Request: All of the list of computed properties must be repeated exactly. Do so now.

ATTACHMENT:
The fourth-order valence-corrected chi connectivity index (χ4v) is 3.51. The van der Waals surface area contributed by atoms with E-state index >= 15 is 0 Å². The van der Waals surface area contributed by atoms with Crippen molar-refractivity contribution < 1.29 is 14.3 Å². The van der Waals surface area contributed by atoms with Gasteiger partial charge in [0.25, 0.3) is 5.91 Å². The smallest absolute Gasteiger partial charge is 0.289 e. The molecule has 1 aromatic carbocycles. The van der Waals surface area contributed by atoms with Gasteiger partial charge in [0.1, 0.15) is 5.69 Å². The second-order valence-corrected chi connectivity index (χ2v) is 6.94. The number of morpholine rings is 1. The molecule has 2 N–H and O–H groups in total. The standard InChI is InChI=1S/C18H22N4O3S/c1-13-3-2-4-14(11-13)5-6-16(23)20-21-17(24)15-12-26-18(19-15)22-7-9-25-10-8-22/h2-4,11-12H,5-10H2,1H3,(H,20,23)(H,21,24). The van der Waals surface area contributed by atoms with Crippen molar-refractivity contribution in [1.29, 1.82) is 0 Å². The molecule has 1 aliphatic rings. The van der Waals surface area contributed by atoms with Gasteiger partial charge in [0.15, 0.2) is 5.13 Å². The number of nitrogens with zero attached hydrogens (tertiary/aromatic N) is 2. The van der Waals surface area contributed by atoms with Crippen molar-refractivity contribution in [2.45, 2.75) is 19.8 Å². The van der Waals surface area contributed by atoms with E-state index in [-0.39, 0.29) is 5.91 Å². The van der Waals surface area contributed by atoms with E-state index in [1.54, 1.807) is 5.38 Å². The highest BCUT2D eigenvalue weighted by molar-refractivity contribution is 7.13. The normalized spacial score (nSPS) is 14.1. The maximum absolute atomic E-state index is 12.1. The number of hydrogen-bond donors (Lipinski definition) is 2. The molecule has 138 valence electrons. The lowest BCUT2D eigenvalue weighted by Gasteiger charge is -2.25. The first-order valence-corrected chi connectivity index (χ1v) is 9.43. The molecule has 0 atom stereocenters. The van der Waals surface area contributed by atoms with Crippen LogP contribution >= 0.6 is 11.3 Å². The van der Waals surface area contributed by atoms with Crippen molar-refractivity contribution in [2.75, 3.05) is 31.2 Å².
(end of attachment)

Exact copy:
The fourth-order valence-corrected chi connectivity index (χ4v) is 3.51. The van der Waals surface area contributed by atoms with E-state index >= 15 is 0 Å². The van der Waals surface area contributed by atoms with Crippen molar-refractivity contribution < 1.29 is 14.3 Å². The van der Waals surface area contributed by atoms with Gasteiger partial charge in [0.25, 0.3) is 5.91 Å². The smallest absolute Gasteiger partial charge is 0.289 e. The molecule has 1 aromatic carbocycles. The van der Waals surface area contributed by atoms with Gasteiger partial charge in [0.1, 0.15) is 5.69 Å². The second-order valence-corrected chi connectivity index (χ2v) is 6.94. The number of morpholine rings is 1. The molecule has 2 N–H and O–H groups in total. The standard InChI is InChI=1S/C18H22N4O3S/c1-13-3-2-4-14(11-13)5-6-16(23)20-21-17(24)15-12-26-18(19-15)22-7-9-25-10-8-22/h2-4,11-12H,5-10H2,1H3,(H,20,23)(H,21,24). The van der Waals surface area contributed by atoms with Crippen molar-refractivity contribution in [1.29, 1.82) is 0 Å². The molecule has 1 aliphatic rings. The van der Waals surface area contributed by atoms with Gasteiger partial charge in [0.15, 0.2) is 5.13 Å². The number of nitrogens with zero attached hydrogens (tertiary/aromatic N) is 2. The van der Waals surface area contributed by atoms with Crippen molar-refractivity contribution in [2.45, 2.75) is 19.8 Å². The van der Waals surface area contributed by atoms with E-state index in [-0.39, 0.29) is 5.91 Å². The van der Waals surface area contributed by atoms with E-state index in [1.54, 1.807) is 5.38 Å². The highest BCUT2D eigenvalue weighted by molar-refractivity contribution is 7.13. The normalized spacial score (nSPS) is 14.1. The maximum absolute atomic E-state index is 12.1. The number of hydrogen-bond donors (Lipinski definition) is 2. The molecule has 138 valence electrons. The lowest BCUT2D eigenvalue weighted by Gasteiger charge is -2.25. The first-order valence-corrected chi connectivity index (χ1v) is 9.43. The molecule has 0 atom stereocenters. The van der Waals surface area contributed by atoms with Crippen LogP contribution >= 0.6 is 11.3 Å². The van der Waals surface area contributed by atoms with Crippen molar-refractivity contribution in [2.75, 3.05) is 31.2 Å².